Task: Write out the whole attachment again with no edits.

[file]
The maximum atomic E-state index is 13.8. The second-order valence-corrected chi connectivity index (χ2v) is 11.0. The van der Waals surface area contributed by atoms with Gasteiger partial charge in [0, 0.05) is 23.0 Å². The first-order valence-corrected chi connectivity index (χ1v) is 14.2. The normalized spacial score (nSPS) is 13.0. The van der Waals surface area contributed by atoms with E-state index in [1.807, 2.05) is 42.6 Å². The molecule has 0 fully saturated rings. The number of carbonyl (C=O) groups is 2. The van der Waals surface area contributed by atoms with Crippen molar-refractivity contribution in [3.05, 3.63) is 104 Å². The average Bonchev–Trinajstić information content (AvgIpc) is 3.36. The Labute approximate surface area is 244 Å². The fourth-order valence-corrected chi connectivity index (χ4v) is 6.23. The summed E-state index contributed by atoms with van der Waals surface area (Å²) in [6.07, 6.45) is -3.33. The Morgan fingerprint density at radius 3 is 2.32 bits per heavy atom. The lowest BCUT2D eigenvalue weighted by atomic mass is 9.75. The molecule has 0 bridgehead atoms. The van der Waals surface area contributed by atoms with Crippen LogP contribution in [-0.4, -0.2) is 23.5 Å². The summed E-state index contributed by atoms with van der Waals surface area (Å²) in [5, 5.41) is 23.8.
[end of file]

The maximum atomic E-state index is 13.8. The second-order valence-corrected chi connectivity index (χ2v) is 11.0. The van der Waals surface area contributed by atoms with Gasteiger partial charge in [0, 0.05) is 23.0 Å². The first-order valence-corrected chi connectivity index (χ1v) is 14.2. The normalized spacial score (nSPS) is 13.0. The van der Waals surface area contributed by atoms with E-state index in [1.807, 2.05) is 42.6 Å². The molecule has 0 fully saturated rings. The number of carbonyl (C=O) groups is 2. The van der Waals surface area contributed by atoms with Crippen molar-refractivity contribution in [3.05, 3.63) is 104 Å². The average Bonchev–Trinajstić information content (AvgIpc) is 3.36. The Labute approximate surface area is 244 Å². The fourth-order valence-corrected chi connectivity index (χ4v) is 6.23. The summed E-state index contributed by atoms with van der Waals surface area (Å²) in [6.07, 6.45) is -3.33. The Morgan fingerprint density at radius 3 is 2.32 bits per heavy atom. The lowest BCUT2D eigenvalue weighted by atomic mass is 9.75. The molecule has 0 bridgehead atoms. The van der Waals surface area contributed by atoms with Crippen LogP contribution in [-0.4, -0.2) is 23.5 Å². The summed E-state index contributed by atoms with van der Waals surface area (Å²) in [5, 5.41) is 23.8.